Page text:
For centuries, sweeping skirts and tight corsets dominated British womenswear. The war in 1914 changed this. As men left to fight, around 1.5 million women took up work, on buses, in factories, as ambulance drivers and window cleaners, and as their roles in society shifted, so – by necessity – did the clothes they wore. Fashion & Freedom, a new exhibition at Manchester Art Gallery, explores this transformation through fashion and film (read my review of the exhibition for Creative Tourist here).
Six extraordinary outfits, commissioned from designers Holly Fulton, Roksanda Ilincic, Jackie JS Lee, Dame Vivienne Westwood, Emilia Wickstead and Sadie Williams, sit at the heart of this event but it is the energetic designs by students from colleges across the UK that embody the conversation across the eras.
Students were invited to respond either to the theme of pre-war Restriction or post-war Release – or both. ’The idea was for [the students] to be as crazy and as contemporary as possible,’ says creative director Darrell Vydelingum. ‘What they did was incredible, more than I could imagine. Each piece tells a story.’
And what stories: a black and white striped tunic and leather boots by University of Salford’s Sarah Curtis is a homage to female factory workers who got together to play football. Up to 40,000 people would go and see these women play football at weekend. They asked FIFA whether they could be recognised; predictably, FIFA refused.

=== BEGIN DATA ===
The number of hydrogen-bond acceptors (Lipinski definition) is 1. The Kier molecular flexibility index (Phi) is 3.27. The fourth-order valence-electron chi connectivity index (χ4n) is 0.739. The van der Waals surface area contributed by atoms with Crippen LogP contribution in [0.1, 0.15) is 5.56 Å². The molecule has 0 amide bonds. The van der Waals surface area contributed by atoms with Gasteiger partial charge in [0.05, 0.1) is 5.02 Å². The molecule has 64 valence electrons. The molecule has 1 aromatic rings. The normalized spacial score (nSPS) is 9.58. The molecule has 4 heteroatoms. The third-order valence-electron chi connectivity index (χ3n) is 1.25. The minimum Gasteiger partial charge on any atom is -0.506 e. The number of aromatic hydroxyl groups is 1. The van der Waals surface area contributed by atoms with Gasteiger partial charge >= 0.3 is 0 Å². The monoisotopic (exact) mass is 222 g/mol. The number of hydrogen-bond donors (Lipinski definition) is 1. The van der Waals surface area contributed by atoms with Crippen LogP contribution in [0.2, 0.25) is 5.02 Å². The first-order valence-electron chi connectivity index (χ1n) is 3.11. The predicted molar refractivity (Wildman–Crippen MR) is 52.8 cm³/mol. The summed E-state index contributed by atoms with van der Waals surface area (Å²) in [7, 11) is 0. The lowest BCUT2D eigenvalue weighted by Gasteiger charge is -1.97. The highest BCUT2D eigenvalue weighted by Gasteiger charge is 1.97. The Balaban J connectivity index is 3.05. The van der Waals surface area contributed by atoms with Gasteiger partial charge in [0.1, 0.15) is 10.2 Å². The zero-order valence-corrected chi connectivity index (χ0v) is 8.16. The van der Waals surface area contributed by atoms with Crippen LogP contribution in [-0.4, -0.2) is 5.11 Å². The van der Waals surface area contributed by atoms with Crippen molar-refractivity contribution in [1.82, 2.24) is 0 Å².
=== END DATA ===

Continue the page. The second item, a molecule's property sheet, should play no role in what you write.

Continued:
Karin Human was inspired by the ‘Suffrajitsu’, martial-arts trained Suffragettes who formed protective walls around Emmeline Pankhurst during marches. ‘Anywhere Emmeline went, the jiu jitsu’s would follow her,’ says Vydelingum. ‘If they were in a demonstration and needed to get her out quickly, they would surround her and march her out.’ Human’s dress of cotton, leather and nylon contains large pockets for tools and weapons – which the suffrajitsu would have needed.
Others were fascinated by pre and post-War shifts in fashion. Rebecca Lawton’s pink cotton sateen and nylon dress featured a large hole, cut at knee level to expose the limbs and inspired by a pioneering WWI article, encouraging women to roll down their stockings down and reveal their knees. Inspired by the daring women who did just that and who would even, on occasion, decorate their knees, Lawton used embroidery rings to frame formerly hidden body parts.
Manchester’s Elizabeth Thomas explored the notion that women were “an excellent ornament to man” by creating a dress of almost comedic over-decoration. The sheer weight of embellishment would logically restrict the wearer’s movement, another aspect of Victorian and Edwardian design that Thomas wanted to emphasis, incorporating frills and flounces and exaggerating the length of the dress and the height of the collar to suggest imprisonment within fashion and the stifling of women’s voices.
In her design, Toni Martin refers to the extreme corsetry of pre-First World War. The dress reform movement of the early 1900s sought to free the female body from constrictive clothing, which often caused women health problems and were unsuitable for modern life and work. Like Thomas’ work, there is a feeling of restriction: Martin’s piece sits between fashion and sculpture, where its wearer is immobilised.